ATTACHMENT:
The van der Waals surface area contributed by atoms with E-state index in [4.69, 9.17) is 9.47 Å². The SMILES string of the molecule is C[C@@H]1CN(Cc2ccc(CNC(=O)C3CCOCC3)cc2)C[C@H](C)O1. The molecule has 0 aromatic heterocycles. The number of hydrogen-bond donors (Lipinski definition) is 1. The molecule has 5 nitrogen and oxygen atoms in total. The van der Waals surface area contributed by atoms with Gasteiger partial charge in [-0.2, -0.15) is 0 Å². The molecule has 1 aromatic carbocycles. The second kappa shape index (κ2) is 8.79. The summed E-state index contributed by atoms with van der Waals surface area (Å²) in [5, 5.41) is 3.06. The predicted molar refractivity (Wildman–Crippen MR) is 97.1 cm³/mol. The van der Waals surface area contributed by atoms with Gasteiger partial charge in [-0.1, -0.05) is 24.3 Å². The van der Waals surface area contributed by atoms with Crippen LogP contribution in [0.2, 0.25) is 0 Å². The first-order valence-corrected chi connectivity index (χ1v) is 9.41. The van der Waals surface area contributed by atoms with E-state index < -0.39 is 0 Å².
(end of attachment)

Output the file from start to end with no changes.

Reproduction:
The van der Waals surface area contributed by atoms with E-state index in [4.69, 9.17) is 9.47 Å². The SMILES string of the molecule is C[C@@H]1CN(Cc2ccc(CNC(=O)C3CCOCC3)cc2)C[C@H](C)O1. The molecule has 0 aromatic heterocycles. The number of hydrogen-bond donors (Lipinski definition) is 1. The molecule has 5 nitrogen and oxygen atoms in total. The van der Waals surface area contributed by atoms with Gasteiger partial charge in [-0.2, -0.15) is 0 Å². The molecule has 1 aromatic carbocycles. The second kappa shape index (κ2) is 8.79. The summed E-state index contributed by atoms with van der Waals surface area (Å²) in [5, 5.41) is 3.06. The predicted molar refractivity (Wildman–Crippen MR) is 97.1 cm³/mol. The van der Waals surface area contributed by atoms with Gasteiger partial charge in [-0.1, -0.05) is 24.3 Å². The van der Waals surface area contributed by atoms with Crippen LogP contribution in [0.2, 0.25) is 0 Å². The first-order valence-corrected chi connectivity index (χ1v) is 9.41. The van der Waals surface area contributed by atoms with E-state index < -0.39 is 0 Å².